‘Antigo Nick’ by Sophokles – A Spiky Irreverent Translation of the Ancient Greek Tragedy Antigone


‘Antigo Nick’ by Sophokles (441 BC) – 44 pages Translated by Anne Carson

This is not you grandma’s translation of Antigone.

Anne Carson does not approach this ancient drama with undue reverence. King Kreon arrives on the scene riding in his powerboat, his ship of state. The translation of the ancient play alludes to Samuel Becket, Berthold Brecht, Virginia Woolf and others. And the words of the play are turned into spiky even whimsical mostly unpuncuated modern prose.

but of course there is hope look here comes hope

wandering in

to tickle your feet

then you notice your soles are on fire

a wise word

if evil looks good to you

some god is heading you on the high road to ruin”

But I’ve learned to trust the Canadian Anne Carson.

Words bounce. Words, if you let them will do what they want to do and what they have to do.” – Anne Carson

Carson knows what she is doing, especially with these ancient plays. I have read a lot of her poems and other stuff, most of it unclassifiable and brilliant.

For someone who is just beginning to discover Anne Carson, I would recommend two of her works, ‘Autobiography in Red: A Novel in Verse’ and ‘The Beauty of the Husband: A Fictional Essay in 29 Tangos’.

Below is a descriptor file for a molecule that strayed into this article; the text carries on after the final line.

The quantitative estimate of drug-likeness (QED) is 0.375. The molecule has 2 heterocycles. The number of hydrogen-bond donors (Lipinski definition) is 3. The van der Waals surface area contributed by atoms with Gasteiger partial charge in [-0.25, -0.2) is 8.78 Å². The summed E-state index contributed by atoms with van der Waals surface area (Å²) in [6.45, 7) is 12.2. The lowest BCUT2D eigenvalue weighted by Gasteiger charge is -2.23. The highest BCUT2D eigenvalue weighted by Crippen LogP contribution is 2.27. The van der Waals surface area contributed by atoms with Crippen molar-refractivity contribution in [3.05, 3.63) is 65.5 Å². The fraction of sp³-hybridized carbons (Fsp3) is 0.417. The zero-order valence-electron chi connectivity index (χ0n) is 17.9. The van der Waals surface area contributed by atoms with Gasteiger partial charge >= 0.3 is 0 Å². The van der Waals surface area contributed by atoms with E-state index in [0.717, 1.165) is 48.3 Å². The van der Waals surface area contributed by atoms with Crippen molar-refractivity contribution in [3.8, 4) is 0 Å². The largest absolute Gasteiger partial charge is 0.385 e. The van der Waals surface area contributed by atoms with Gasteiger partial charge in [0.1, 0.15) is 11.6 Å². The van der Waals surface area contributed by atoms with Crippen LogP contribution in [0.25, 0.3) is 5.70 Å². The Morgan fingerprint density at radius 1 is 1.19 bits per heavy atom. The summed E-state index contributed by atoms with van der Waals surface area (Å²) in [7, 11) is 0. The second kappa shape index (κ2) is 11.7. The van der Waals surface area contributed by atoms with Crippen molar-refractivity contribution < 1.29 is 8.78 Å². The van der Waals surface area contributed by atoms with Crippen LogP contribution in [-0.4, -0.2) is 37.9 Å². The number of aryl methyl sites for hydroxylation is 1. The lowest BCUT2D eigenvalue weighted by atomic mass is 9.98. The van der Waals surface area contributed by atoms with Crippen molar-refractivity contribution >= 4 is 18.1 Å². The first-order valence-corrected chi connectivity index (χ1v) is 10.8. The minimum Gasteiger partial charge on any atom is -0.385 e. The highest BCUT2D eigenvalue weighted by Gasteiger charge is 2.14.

I watched a performance of ‘Antigo Nick’ with Anne Carson playing the role of ‘Chorus’ on You Tube as well as read the play. ‘Antigo Nick’ is probably not the first place to begin to discover Anne Carson, but even with the translation’s quirkiness it captures the spirit of the play.

Here is the set-up of the play. The two brothers of Antigone and Ismenes have fought on opposite sides in the Thebes civil war and now both are dead. King Kreon has ruled that one brother Eteokles will be honored and given a full burial; the other brother Polyneikes will lie unburied on the battlefield and be prey to scavenging birds and worms. Antigone on her own decides to bury Polyneikes against the King’s wishes. The King finds out about it and decides that Antigone must be buried alive as punishment for her disobedience.

It’s Friday afternoon

there goes Antigone to be buried alive

is there

any way

we can say

this is normal



or even in the widest definition just

no not really

If I can convince even one person to investigate the work of Anne Carson, I will feel I have accomplished a great deal.

I write to find out what I think about something.” – Anne Carson

Not knowing what one is doing is no prohibition on doing it. We all grope ahead.” – Anne Carson


Grade: A-


2 responses to this post.

  1. I lone Anne Carson. But it is “your grandma’s translation, because she’s 68 years old (61 when it was published)! She’s a great poet.

    Sent from my iPad


    Liked by 1 person


    • Hi Kat,
      True, True. Anne Carson’s work really resonates with me. She is one of those all-around smart people which we don’t seem to have many of any more.



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